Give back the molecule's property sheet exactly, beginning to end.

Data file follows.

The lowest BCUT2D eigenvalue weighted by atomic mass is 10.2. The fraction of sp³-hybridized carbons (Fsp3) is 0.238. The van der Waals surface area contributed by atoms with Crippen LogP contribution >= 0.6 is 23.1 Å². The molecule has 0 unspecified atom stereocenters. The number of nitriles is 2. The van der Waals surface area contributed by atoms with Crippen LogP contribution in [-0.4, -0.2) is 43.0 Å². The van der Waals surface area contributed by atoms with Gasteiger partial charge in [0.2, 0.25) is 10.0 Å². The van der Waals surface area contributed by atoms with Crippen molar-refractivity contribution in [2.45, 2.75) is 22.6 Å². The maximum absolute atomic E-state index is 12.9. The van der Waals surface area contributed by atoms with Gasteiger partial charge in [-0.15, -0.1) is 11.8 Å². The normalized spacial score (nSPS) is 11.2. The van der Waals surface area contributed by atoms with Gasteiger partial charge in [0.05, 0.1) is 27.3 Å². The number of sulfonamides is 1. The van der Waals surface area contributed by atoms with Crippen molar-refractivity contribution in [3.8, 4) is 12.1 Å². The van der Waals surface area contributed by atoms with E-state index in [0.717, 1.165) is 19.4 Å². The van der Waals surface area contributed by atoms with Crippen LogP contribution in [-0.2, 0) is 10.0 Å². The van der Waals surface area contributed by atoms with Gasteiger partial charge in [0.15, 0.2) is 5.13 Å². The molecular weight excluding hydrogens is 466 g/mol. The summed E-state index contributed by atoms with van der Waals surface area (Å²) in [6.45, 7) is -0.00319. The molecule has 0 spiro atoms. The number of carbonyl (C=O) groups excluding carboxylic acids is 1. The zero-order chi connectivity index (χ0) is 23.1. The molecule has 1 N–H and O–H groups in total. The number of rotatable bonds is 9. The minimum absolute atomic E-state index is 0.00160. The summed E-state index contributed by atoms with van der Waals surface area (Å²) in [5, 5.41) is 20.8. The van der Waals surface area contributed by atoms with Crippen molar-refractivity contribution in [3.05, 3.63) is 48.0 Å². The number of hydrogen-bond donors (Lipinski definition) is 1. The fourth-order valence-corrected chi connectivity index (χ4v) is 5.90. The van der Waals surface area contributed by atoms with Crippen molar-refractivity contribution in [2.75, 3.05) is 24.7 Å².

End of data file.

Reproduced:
The lowest BCUT2D eigenvalue weighted by atomic mass is 10.2. The fraction of sp³-hybridized carbons (Fsp3) is 0.238. The van der Waals surface area contributed by atoms with Crippen LogP contribution >= 0.6 is 23.1 Å². The molecule has 0 unspecified atom stereocenters. The number of nitriles is 2. The van der Waals surface area contributed by atoms with Crippen LogP contribution in [-0.4, -0.2) is 43.0 Å². The van der Waals surface area contributed by atoms with Gasteiger partial charge in [0.2, 0.25) is 10.0 Å². The van der Waals surface area contributed by atoms with Crippen molar-refractivity contribution in [2.45, 2.75) is 22.6 Å². The maximum absolute atomic E-state index is 12.9. The van der Waals surface area contributed by atoms with Gasteiger partial charge in [-0.15, -0.1) is 11.8 Å². The normalized spacial score (nSPS) is 11.2. The van der Waals surface area contributed by atoms with Gasteiger partial charge in [0.05, 0.1) is 27.3 Å². The number of sulfonamides is 1. The van der Waals surface area contributed by atoms with Crippen molar-refractivity contribution in [3.8, 4) is 12.1 Å². The van der Waals surface area contributed by atoms with E-state index in [0.717, 1.165) is 19.4 Å². The van der Waals surface area contributed by atoms with Crippen LogP contribution in [-0.2, 0) is 10.0 Å². The van der Waals surface area contributed by atoms with Gasteiger partial charge in [0.15, 0.2) is 5.13 Å². The molecular weight excluding hydrogens is 466 g/mol. The summed E-state index contributed by atoms with van der Waals surface area (Å²) in [6.45, 7) is -0.00319. The molecule has 0 spiro atoms. The number of carbonyl (C=O) groups excluding carboxylic acids is 1. The zero-order chi connectivity index (χ0) is 23.1. The molecule has 1 N–H and O–H groups in total. The number of rotatable bonds is 9. The minimum absolute atomic E-state index is 0.00160. The summed E-state index contributed by atoms with van der Waals surface area (Å²) in [5, 5.41) is 20.8. The van der Waals surface area contributed by atoms with Crippen molar-refractivity contribution in [3.05, 3.63) is 48.0 Å². The number of hydrogen-bond donors (Lipinski definition) is 1. The fourth-order valence-corrected chi connectivity index (χ4v) is 5.90. The van der Waals surface area contributed by atoms with Crippen molar-refractivity contribution in [2.75, 3.05) is 24.7 Å².